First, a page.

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Firearm Fundamentals

This is a guest post by Scott Sylvesterfirearm fundamentals

No matter how great of a shooter you are… or think you are, the one common thread that determines success on the range is a solid understanding and practice of the 7 Firearms Fundamentals.

One drill I practice when there is range space is the “Moon Walk,” or “Distance,” Drill. Load up your magazines and pockets (about 50 to 100 rounds) and start at the 10 yard line. I recommend a steel target for this drill so you can get instant audible feedback when you make hits. For new shooters use a steel torso target and more advance shooters, use a 9” steel plate.

Starting at the 10 fire one shot until you make a hit and get the audible ring. Then take a step backwards and shoot again. Continue “moon walking” backwards firing one round at a time keeping all your rounds on the plate. If you miss, stay where you are and shoot again, if you miss a second time, step forward… you can’t move backwards until you make a hit. Keep going until you reach the 100 yard line.

I know that 99% of gunfights occur within 10 feet and most shooters believe it is impractical to try and shoot much past the 25 yard line, but being able to do so allows you as a shooter and potential gun fighter to build confidence in your abilities and to fine tune or iron out the fundamentals.

When talking about the fundamentals I break them down into the following categories:

  • Stance
  • Grip
  • Sight Picture
  • Sight Alignment
  • Breathing
  • Trigger Control
  • Follow Through

When shooting at close range (>10 yards) you can almost ignore the basics and still get good hits on a silhouette or man size target. Being a bit off balance or nit breathing at close range will result in very little variance against a man size target. When you increase the distance, the fundamentals are indispensable. To make sure the crucial skills necessary to win at close range are at your disposal, you have to step out of your comfort zone and start increasing the distance.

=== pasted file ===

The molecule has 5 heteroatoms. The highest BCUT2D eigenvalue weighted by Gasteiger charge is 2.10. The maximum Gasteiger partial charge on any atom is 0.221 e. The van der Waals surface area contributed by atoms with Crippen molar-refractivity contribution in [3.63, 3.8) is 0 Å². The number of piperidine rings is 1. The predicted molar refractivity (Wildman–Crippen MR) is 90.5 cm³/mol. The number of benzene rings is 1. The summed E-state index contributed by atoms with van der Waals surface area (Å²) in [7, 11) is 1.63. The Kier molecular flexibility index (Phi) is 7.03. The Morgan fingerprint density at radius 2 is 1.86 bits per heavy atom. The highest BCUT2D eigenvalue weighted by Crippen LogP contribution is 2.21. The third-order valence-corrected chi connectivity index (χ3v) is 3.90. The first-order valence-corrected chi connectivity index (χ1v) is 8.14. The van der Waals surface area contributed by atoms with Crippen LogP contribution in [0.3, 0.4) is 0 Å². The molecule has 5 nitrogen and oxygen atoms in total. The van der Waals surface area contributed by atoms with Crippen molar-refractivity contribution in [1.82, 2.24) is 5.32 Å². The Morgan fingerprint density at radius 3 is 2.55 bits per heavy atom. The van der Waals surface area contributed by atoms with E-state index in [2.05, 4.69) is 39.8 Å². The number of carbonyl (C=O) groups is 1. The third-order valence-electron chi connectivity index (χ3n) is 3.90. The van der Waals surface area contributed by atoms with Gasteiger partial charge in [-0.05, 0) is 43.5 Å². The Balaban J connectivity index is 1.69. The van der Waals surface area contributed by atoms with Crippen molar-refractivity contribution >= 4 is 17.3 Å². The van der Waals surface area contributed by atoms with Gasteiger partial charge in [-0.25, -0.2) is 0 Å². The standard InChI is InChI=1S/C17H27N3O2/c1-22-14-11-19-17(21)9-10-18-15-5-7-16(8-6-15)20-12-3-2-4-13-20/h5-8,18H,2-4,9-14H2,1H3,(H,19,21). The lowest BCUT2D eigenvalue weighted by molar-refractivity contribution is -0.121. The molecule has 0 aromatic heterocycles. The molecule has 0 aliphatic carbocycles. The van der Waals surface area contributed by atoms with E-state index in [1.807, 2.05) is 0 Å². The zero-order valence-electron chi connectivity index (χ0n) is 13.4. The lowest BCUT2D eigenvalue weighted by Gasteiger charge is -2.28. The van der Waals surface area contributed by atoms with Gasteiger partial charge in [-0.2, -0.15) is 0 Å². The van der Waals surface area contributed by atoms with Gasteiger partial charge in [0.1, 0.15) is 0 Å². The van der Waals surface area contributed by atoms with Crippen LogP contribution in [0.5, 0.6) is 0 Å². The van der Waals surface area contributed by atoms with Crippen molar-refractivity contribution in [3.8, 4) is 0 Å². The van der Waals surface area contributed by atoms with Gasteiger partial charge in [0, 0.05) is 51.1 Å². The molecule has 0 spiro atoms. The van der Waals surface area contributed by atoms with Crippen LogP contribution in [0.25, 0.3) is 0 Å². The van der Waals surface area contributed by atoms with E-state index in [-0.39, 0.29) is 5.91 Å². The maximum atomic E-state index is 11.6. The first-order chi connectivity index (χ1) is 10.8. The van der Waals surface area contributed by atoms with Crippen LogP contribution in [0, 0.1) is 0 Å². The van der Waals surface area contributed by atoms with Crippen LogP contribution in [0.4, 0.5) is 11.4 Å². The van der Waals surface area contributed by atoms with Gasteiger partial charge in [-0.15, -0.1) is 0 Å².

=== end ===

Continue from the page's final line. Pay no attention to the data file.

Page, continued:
You’ll start to notice at the 25 yard line that trigger control, breathing and sight picture really start to effect where you hit. If you are 1/10 of an inch off at the 25 yard line you could be almost a foot off target after you fire. As your distance increases, your sight alignment becomes important because now a level rear sight which is often ignored on a handgun at close range can mean shooting over or under the target if misaligned. Past the 25 yard line your front sight will likely start to cover the target and past 50 yards, you will have to start adjusting your aim slightly so the tip of the front sight is at the top of the target.

When you finally start making hits at longer ranges you’ll start developing your follow through. Follow through is nothing more than maintaining the fundamentals you used prior to shooting, after the round goes off. Just because the firearm discharges, you should not abandon any of the 7 fundamentals. After the shot goes off maintain your stance, grip, and breathing, reestablish your sight picture and alignment and control the trigger to the reset point (taking up any slack).

Once you start making good and consistent hits at distances I guarantee you will notice an improvement in your shots at close range as well. Next time you hit the range load up your pockets and start “moon walking,” and applying the 7 fundamentals. Not only will this improve your shooting over all, it will also increase your confidence in case you end up in the 1% of gunfights where you have to make a long distance shot. You might have to use deadly force to save a life that is not close to you and when seconds count, the bullet will close the distance faster than you can.

Have fun, start training and build a good foundation!

Scott S – One Weapon Any Tool

www.oneweaponanytool.com

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